Trump falsely claims he won the 2020 presidential election: 'Frankly, we did win this election'

  • President Donald Trump falsely said that he won the 2020 general election. No winner has been declared.
  • "We were getting ready to win this election," Trump said in late-night remarks at the White House. "Frankly, we did win this election."
  • The development comes after Trump repeatedly cast doubt on the integrity of the election and mail-in ballots as the majority of polls showed him trailing Democratic nominee Joe Biden.
  • Trump has also refused to commit to a peaceful transfer of power, telling reporters in September, "Get rid of the ballots and we'll have a very peaceful — there won't be a transfer, frankly, there'll be a continuation."
  • Visit Business Insider's homepage for more stories.

President Donald Trump falsely claimed that he won the 2020 general election early Wednesday morning. No winner has been declared.

"We were getting ready to win this election," Trump said in late-night remarks at the White House. "Frankly, we did win this election."

"This is a major fraud on our nation," Trump added, without any evidence to support his assertion.

Trump proclaimed himself the winner despite the fact that the full results were not yet in as of 2:30 a.m. ET on Wednesday. He also said he'll go to the Supreme Court, though it's not clear why.

Notably, Vice President Mike Pence did not echo Trump, stating, "We are on the road to victory."

Votes have yet to be counted and certified in multiple states, and legally every state still has time to do so. 

 

In the US, Americans don't directly elect the president. Instead, states appoint a number of electors equal to the number of representatives they have in Congress to the electoral college, a system that was devised in the 18th century by the founders of the United States.

This year, states must certify their results by December 8, also known as the "safe harbour" deadline. On December 14, electors will convene in all 50 states and the District of Columbia to formally cast their votes for president and vice president. 

Trump's anti-democratic announcement early on Wednesday came after months of the president casting doubt on the integrity of the election process and claiming without evidence that an increase in mail-in voting amid the COVID-19 pandemic would lead to widespread voter fraud and a "rigged" election outcome.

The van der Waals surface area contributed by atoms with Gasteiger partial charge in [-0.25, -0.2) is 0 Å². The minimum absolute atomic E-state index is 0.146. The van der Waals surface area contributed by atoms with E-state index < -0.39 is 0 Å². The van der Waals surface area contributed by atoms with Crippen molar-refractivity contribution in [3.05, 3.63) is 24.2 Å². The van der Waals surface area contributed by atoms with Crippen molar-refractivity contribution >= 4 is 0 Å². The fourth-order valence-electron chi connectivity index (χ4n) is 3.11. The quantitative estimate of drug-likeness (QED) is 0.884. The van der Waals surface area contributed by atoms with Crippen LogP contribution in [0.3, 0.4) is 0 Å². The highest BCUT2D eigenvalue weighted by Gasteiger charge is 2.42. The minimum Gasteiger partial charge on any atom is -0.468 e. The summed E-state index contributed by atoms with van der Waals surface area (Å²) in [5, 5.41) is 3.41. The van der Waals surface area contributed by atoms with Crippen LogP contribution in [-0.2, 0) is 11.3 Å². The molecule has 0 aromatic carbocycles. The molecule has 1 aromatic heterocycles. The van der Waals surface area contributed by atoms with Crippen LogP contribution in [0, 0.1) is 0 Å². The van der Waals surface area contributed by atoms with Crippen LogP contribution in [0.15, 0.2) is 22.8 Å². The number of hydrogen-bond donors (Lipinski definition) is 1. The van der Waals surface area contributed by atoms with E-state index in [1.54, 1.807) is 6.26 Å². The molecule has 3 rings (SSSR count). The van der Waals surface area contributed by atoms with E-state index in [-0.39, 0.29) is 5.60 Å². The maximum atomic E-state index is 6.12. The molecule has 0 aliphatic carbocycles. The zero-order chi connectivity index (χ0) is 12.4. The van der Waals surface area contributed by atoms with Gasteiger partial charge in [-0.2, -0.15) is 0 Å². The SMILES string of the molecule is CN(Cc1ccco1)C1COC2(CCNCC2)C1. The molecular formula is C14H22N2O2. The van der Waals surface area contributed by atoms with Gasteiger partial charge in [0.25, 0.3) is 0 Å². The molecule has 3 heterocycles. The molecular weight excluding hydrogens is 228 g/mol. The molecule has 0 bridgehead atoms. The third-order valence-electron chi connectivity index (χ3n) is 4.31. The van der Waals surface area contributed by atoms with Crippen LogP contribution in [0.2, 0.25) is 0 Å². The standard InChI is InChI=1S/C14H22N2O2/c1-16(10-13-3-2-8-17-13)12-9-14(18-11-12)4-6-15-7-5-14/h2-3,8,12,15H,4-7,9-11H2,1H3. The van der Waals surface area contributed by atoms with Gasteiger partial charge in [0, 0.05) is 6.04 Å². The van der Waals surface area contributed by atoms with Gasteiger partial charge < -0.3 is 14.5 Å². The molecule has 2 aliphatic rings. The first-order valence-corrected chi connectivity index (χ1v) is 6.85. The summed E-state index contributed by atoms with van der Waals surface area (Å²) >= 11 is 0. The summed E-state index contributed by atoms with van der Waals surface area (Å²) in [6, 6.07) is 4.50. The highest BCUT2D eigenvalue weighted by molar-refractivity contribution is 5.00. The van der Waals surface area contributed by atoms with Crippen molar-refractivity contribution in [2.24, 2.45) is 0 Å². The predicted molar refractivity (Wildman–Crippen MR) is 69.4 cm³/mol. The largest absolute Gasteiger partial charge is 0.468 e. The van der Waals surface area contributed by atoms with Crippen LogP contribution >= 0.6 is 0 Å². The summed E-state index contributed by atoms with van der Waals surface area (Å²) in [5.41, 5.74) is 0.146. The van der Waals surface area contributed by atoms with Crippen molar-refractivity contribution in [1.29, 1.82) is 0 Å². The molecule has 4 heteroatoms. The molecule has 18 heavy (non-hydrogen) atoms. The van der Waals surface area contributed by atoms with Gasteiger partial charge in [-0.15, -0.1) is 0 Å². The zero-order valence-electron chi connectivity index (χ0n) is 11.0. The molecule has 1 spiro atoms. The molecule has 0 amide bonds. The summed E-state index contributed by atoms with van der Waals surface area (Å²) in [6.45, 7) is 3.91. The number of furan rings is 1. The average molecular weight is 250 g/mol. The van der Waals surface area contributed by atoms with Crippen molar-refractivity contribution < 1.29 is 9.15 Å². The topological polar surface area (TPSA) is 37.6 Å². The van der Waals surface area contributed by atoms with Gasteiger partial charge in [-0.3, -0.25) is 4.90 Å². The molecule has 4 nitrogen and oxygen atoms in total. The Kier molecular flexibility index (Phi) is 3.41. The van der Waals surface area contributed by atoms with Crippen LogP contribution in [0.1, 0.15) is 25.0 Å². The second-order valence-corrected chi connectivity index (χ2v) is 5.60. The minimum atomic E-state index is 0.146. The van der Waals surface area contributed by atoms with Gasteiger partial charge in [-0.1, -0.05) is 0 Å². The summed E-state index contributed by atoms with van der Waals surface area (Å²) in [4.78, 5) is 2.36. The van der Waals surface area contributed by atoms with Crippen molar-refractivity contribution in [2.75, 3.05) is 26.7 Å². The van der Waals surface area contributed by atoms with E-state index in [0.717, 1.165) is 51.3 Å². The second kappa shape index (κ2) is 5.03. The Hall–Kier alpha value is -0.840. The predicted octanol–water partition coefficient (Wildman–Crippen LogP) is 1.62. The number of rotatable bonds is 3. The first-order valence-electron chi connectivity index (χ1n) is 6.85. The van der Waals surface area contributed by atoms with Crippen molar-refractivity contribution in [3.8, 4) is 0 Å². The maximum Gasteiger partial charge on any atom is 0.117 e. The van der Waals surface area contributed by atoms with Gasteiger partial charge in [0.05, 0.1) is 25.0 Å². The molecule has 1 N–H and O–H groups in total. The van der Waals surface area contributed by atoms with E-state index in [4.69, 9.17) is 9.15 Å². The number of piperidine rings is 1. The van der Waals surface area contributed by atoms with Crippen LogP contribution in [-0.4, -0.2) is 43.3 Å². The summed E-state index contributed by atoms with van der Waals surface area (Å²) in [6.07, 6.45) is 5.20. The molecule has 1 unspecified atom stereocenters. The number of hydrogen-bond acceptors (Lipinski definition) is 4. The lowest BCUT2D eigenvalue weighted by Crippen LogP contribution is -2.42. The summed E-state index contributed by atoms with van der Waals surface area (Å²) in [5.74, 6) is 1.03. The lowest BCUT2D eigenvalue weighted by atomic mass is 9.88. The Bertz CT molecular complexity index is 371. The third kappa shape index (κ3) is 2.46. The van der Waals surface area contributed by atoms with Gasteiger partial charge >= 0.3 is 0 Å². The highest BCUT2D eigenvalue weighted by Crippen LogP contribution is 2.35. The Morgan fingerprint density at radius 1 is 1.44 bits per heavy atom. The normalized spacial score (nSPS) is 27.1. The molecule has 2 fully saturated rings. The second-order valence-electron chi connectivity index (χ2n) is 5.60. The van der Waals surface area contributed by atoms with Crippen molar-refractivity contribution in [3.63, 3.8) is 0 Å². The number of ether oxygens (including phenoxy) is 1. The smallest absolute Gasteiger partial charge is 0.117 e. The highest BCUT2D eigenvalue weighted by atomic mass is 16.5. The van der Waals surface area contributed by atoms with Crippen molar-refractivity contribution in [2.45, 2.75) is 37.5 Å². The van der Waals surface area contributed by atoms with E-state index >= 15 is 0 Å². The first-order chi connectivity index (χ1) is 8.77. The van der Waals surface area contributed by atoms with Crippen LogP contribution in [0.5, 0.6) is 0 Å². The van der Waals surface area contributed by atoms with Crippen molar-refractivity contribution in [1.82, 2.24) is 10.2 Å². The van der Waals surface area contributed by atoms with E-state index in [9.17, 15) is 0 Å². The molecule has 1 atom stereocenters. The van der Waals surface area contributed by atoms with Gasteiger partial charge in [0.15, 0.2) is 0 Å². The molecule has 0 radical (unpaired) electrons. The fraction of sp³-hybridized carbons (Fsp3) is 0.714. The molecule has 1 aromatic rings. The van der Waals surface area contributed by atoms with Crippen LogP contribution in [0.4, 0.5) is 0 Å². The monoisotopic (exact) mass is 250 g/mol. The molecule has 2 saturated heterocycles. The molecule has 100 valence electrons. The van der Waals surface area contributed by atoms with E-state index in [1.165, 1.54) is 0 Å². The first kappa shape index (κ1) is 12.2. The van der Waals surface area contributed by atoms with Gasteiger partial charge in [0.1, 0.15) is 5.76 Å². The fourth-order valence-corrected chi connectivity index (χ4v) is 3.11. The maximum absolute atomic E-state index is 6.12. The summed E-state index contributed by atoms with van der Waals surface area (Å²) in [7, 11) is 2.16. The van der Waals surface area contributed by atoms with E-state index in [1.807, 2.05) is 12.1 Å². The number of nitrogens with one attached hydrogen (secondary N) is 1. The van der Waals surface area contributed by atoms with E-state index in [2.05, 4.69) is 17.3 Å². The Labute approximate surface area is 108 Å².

The president has also said that the results of the election should be decided on Election Night itself, despite the fact that results are never finalized that way. It's a normal part of the electoral process for ballots to be counted days or even weeks after voters go to the polls.

However, as Business Insider previously reported, it was unlikely that the American public would be left hanging for days on end. Of the 10 main battleground states, seven — Arizona, Florida, Georgia, Iowa, Ohio, North Carolina, and Texas — allow election officials to start processing and counting ballots on or before Election Day.

Florida and North Carolina were widely expected to report out the majority of their results after polls closed on November 3, and Ohio was also expected to report most of its results from early votes and mail-in ballots. Florida and Ohio were called in favor of Trump, and North Carolina has yet to be called.

Trump's move to falsely declare himself the winner of the election is not entirely surprising. He has repeatedly refused to commit to a peaceful transfer of power, saying in September, "Well, we'll have to see what happens. Get rid of the ballots and we'll have a very peaceful — there won't be a transfer, frankly, there'll be a continuation."

On the weekend before Election Day, Axios reported that Trump planned to declare victory on election night if it appeared that he was "ahead." 

But Trump in comments to reporters on Sunday night denied that he would prematurely declare victory, but added: "I think it's a terrible thing when ballots can be collected after an election. I think it's a terrible thing when states are allowed to tabulate ballots for a long period of time after the election is over."

"I think it's terrible that we can't know the results of an election the night of the election," Trump added, once again ignoring the fact full, finalized results are never available on election night.

Source: Read Full Article